Moderation – the key to a healthful diet
The appropriate diet you should eat to lower your triglycerides is one that is moderate in fat. A typical woman can daily consume 3-4 Tablespoons (45-50 g/day) of oilslfats and a typical man 5-6 Tablespoons of oilslfats(75 g/day), but the fat should be primarily from monounsaturated sources. Monounsaturated fats are the fats found in olive oil and canola oil. Avoid foods made with saturated fat (fat that is solid at room temperature). To reduce the LDL (bad) cholesterol in your blood, saturated fat and dietary cholesterol should be reduced in the diet. Saturated fats have the most dramatic effect on raising LDL cholesterol. These are butter, ghee, lard, shortening, coconut and the fat in meat including chicken. They are solid at room temperature. They are also found in baked goods (pastries, kulfi, rasmalai, pies, cakes and cookies) and prepared foods made with these fats such as in restaurants (fried appetizers, marinated entrees, butter and cream based sauces). To lower your cholesterol you would choose as little saturated fat as possible and lose weight if you are overweight.
All fats are not created equal
You can eat other types of fat. It is simply not true that “no fat in the diet is better than any fat in the diet”. One type of fat that is thought to be “good” is called monounsaturated fat. This is the type of fat in olives and olive oil, canola oil and peanut oil. By using canola and olive oil in food preparation you can improve your cholesterol levels. If you have a weight problem you will want to limit the intake of all oils including the monounsaturated oils. You can use these in cooking and on food such as salad dressings. There are a few margarines and mayonnaises made with monounsaturated fat. Read your labels carefully looking for canola or olive oil or that list more of these (monounsaturated fat) than other fats on the label. The new margarines made from plant cholesterol e.g. “Benecol” and “Take Control” can also lower LDL cholesterol levels.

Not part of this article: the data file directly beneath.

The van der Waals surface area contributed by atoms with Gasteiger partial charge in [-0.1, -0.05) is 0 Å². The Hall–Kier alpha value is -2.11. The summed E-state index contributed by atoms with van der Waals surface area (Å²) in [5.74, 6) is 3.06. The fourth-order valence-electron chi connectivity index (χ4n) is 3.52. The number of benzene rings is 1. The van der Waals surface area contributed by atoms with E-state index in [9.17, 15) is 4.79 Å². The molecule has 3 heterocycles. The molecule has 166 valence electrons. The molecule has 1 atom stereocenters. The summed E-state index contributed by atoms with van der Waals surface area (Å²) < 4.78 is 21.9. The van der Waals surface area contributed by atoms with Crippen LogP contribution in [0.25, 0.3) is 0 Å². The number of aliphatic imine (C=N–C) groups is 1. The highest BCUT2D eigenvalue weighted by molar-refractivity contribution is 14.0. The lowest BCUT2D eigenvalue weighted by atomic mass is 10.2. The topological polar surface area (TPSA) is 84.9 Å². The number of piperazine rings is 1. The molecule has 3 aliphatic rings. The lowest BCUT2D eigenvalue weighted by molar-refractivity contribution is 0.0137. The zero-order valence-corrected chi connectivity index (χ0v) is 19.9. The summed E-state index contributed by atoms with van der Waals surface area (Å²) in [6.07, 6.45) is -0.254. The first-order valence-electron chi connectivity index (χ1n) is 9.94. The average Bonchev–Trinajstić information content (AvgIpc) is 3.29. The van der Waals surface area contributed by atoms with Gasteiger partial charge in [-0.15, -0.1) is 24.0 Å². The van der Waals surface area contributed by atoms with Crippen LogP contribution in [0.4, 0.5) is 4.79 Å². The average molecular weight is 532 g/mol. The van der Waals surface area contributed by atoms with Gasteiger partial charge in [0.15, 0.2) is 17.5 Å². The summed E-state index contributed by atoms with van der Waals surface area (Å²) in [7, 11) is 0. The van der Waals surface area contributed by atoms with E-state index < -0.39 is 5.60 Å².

Vegetarian alternatives including use of Soy
Tofu is an excellent choice for protein especially in place of “Paneer”. Unlike “Paneer” which is high in saturated fat, the fat in tofu is preferable to unsaturated fat. Legumes (dried beans and lentils) including “daal” are naturally low in fat, high in protein and carbohydrate and in fiber. Soy milk like tofu is available in low fat varieties. Soy milk usually has a beany after taste which most people find quite pleasant. Try using soy milk with fresh fruit to make delicious smoothies. Soy yogurt and soy cheese is available. Check the fat content as these can be high in fat. One egg three times per week is quite acceptable in an otherwise low fat diet. Nuts and seeds, avocados and olives are considered good fats because they are high in monounsaturated (good) fat. Be aware that these good fats are also high in calories and can cause a weight problem. Vegetarian burger patties can be convenient and nutritious alternative to the meat patties. Two or three servings (2 or 3 oz each) of protein foods and two or three servings (8 fl oz) of low fat or non fat milk or buttermilk or yogurt is recommended daily. Also recommended are 6 to 11 servings of grains and 5 servings of fruits and vegetables daily. Use of whole milk in the preparation of “chai” and desserts during the Hindu festivals e.g.‘peda’ can add saturated fat in the diet. Though such items can be worked into occasional use on an exchange basis, they can contribute to high cholesterol and/or high triglyceride levels.